Still some texture tweaks and adjustments needed but not looking too bad so far. It has proved to be another one of those infamous multiple pipelines jobs though. The figures are set up and posed in Poser, then ported over to Vue Xstream for rendering - the native render output from Poser is a little lacking for me. Vue is meant to be able to handle Poser files natively, but I was finding that they were not always translating properly. In the end, I am saving the files out in Collada format which seems to transfer over without glitches.
All those plans of getting much CG work done over Easter proved to be a little over enthusiastic. That being said , a number of things did get done, mostly 'under the hood' so to speak. An excellent article over on http://greyscalegorilla.com about optimising Cinema 4D renders had me tinkering with the Ajax scenes and achieving marked improvements in the render times - this will prove invaluable when it comes to getting the animation rendering out of the door. I also managed to track down a few render errors that were giving me the irrits and get those corrected as well.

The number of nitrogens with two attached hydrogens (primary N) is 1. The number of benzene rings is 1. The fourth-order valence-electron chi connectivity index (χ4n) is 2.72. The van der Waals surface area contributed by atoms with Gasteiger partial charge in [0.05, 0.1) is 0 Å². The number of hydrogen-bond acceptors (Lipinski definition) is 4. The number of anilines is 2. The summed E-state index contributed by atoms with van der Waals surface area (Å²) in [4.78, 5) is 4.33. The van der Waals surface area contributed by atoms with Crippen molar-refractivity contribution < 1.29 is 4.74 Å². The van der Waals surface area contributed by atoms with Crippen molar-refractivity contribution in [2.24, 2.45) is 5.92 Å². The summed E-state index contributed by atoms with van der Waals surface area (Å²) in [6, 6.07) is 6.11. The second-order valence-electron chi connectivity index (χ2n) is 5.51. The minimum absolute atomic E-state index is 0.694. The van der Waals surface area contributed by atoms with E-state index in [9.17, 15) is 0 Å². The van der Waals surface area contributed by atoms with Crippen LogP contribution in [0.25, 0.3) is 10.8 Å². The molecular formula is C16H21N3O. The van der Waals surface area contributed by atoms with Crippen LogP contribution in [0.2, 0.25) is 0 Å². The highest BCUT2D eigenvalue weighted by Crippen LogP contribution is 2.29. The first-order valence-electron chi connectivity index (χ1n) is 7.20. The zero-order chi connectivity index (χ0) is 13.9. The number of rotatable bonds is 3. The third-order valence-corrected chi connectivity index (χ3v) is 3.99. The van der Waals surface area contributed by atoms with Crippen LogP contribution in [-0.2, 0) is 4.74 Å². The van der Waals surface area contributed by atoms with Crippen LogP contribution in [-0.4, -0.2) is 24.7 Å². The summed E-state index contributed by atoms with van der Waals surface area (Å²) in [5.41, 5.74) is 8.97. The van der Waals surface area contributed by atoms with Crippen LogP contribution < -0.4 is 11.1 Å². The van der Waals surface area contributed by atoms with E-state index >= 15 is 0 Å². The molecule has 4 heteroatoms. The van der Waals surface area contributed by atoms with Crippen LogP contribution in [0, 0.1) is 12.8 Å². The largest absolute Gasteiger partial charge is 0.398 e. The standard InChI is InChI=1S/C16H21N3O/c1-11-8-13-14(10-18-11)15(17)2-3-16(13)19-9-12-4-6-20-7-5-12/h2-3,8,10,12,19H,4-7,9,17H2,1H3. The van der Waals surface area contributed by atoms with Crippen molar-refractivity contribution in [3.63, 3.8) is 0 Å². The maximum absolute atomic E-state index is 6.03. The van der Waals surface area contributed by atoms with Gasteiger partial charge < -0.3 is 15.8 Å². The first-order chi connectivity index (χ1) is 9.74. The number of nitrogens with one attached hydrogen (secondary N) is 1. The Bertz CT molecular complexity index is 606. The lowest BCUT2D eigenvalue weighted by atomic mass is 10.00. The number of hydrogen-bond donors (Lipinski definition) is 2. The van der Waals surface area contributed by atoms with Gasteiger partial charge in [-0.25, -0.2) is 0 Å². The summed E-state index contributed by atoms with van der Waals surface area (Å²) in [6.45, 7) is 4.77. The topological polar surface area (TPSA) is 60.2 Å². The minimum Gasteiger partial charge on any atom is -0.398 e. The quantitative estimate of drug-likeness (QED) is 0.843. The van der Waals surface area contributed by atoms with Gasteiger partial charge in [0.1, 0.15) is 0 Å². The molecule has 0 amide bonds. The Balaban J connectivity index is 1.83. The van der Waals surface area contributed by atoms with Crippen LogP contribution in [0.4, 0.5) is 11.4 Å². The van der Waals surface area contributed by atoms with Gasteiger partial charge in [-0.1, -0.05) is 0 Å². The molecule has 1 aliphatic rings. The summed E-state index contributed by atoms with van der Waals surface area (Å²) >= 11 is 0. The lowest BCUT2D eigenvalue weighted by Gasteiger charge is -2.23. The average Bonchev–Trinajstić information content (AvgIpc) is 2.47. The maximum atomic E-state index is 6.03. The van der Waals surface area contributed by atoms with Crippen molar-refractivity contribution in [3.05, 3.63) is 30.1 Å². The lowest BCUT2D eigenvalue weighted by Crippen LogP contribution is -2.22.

Robert asked for a set of high res orthos for publicity material - so here they are for all to see. Click to embiggen.
Also been playing with getting Bill 'Tallguy' Thomas' excellent D5 mesh out of Blender and over in to Cinema 4D. Memories of 'Star Trek: Of Gods and Men' - read the previous article to see what I mean. After finally getting my head around Blender's modifier stack and how it handles exporting sub-D models, I now have a working D5 in Cinema 4D, and very nice it looks too!